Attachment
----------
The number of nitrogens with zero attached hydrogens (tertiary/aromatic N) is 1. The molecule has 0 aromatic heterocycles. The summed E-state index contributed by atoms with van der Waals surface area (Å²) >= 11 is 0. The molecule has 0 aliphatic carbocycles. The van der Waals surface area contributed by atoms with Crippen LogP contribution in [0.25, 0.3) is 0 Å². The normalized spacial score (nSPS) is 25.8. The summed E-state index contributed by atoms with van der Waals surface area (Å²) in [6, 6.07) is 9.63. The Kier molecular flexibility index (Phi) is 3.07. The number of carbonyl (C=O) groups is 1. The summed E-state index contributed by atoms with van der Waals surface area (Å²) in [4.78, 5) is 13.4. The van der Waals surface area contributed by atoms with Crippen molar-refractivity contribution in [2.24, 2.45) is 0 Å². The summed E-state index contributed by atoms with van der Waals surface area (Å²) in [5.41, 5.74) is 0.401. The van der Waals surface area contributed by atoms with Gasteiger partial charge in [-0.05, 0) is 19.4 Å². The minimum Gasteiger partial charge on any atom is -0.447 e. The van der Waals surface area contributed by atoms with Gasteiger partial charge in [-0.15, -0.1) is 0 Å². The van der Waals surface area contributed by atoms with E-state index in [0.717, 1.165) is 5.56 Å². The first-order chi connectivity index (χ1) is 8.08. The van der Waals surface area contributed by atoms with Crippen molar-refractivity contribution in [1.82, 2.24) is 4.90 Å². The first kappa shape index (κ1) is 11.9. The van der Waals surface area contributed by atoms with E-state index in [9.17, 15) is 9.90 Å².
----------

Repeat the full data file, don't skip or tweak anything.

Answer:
The number of nitrogens with zero attached hydrogens (tertiary/aromatic N) is 1. The molecule has 0 aromatic heterocycles. The summed E-state index contributed by atoms with van der Waals surface area (Å²) >= 11 is 0. The molecule has 0 aliphatic carbocycles. The van der Waals surface area contributed by atoms with Crippen LogP contribution in [0.25, 0.3) is 0 Å². The normalized spacial score (nSPS) is 25.8. The summed E-state index contributed by atoms with van der Waals surface area (Å²) in [6, 6.07) is 9.63. The Kier molecular flexibility index (Phi) is 3.07. The number of carbonyl (C=O) groups is 1. The summed E-state index contributed by atoms with van der Waals surface area (Å²) in [4.78, 5) is 13.4. The van der Waals surface area contributed by atoms with Crippen molar-refractivity contribution in [2.24, 2.45) is 0 Å². The summed E-state index contributed by atoms with van der Waals surface area (Å²) in [5.41, 5.74) is 0.401. The van der Waals surface area contributed by atoms with Gasteiger partial charge in [-0.05, 0) is 19.4 Å². The minimum Gasteiger partial charge on any atom is -0.447 e. The van der Waals surface area contributed by atoms with Gasteiger partial charge in [-0.15, -0.1) is 0 Å². The van der Waals surface area contributed by atoms with E-state index in [0.717, 1.165) is 5.56 Å². The first-order chi connectivity index (χ1) is 8.08. The van der Waals surface area contributed by atoms with Crippen molar-refractivity contribution in [1.82, 2.24) is 4.90 Å². The first kappa shape index (κ1) is 11.9. The van der Waals surface area contributed by atoms with E-state index in [9.17, 15) is 9.90 Å².